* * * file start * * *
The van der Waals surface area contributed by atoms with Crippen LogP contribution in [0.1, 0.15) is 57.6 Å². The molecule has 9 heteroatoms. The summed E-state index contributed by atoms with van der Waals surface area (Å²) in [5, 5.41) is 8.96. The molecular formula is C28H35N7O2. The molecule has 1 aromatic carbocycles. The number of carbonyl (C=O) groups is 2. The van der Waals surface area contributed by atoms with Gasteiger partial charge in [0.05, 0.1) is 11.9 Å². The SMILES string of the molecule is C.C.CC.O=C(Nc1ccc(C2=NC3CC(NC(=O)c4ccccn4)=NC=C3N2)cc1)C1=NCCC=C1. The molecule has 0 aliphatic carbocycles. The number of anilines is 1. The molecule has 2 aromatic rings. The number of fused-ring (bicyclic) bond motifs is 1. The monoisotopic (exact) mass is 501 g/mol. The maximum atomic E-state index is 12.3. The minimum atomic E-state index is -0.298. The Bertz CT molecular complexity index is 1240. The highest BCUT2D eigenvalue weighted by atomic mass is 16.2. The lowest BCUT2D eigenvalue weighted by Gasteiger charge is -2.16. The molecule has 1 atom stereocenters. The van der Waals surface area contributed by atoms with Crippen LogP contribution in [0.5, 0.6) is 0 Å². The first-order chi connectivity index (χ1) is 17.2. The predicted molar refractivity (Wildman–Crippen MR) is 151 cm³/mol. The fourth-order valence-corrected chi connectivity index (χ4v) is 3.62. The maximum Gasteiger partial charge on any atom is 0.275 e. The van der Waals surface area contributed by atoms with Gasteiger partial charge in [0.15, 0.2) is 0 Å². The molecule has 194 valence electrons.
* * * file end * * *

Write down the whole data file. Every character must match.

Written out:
The van der Waals surface area contributed by atoms with Crippen LogP contribution in [0.1, 0.15) is 57.6 Å². The molecule has 9 heteroatoms. The summed E-state index contributed by atoms with van der Waals surface area (Å²) in [5, 5.41) is 8.96. The molecular formula is C28H35N7O2. The molecule has 1 aromatic carbocycles. The number of carbonyl (C=O) groups is 2. The van der Waals surface area contributed by atoms with Gasteiger partial charge in [0.05, 0.1) is 11.9 Å². The SMILES string of the molecule is C.C.CC.O=C(Nc1ccc(C2=NC3CC(NC(=O)c4ccccn4)=NC=C3N2)cc1)C1=NCCC=C1. The molecule has 0 aliphatic carbocycles. The number of anilines is 1. The molecule has 2 aromatic rings. The number of fused-ring (bicyclic) bond motifs is 1. The monoisotopic (exact) mass is 501 g/mol. The maximum atomic E-state index is 12.3. The minimum atomic E-state index is -0.298. The Bertz CT molecular complexity index is 1240. The highest BCUT2D eigenvalue weighted by atomic mass is 16.2. The lowest BCUT2D eigenvalue weighted by Gasteiger charge is -2.16. The molecule has 1 atom stereocenters. The van der Waals surface area contributed by atoms with Crippen LogP contribution in [0.5, 0.6) is 0 Å². The first-order chi connectivity index (χ1) is 17.2. The predicted molar refractivity (Wildman–Crippen MR) is 151 cm³/mol. The fourth-order valence-corrected chi connectivity index (χ4v) is 3.62. The maximum Gasteiger partial charge on any atom is 0.275 e. The van der Waals surface area contributed by atoms with Gasteiger partial charge in [0.15, 0.2) is 0 Å². The molecule has 194 valence electrons.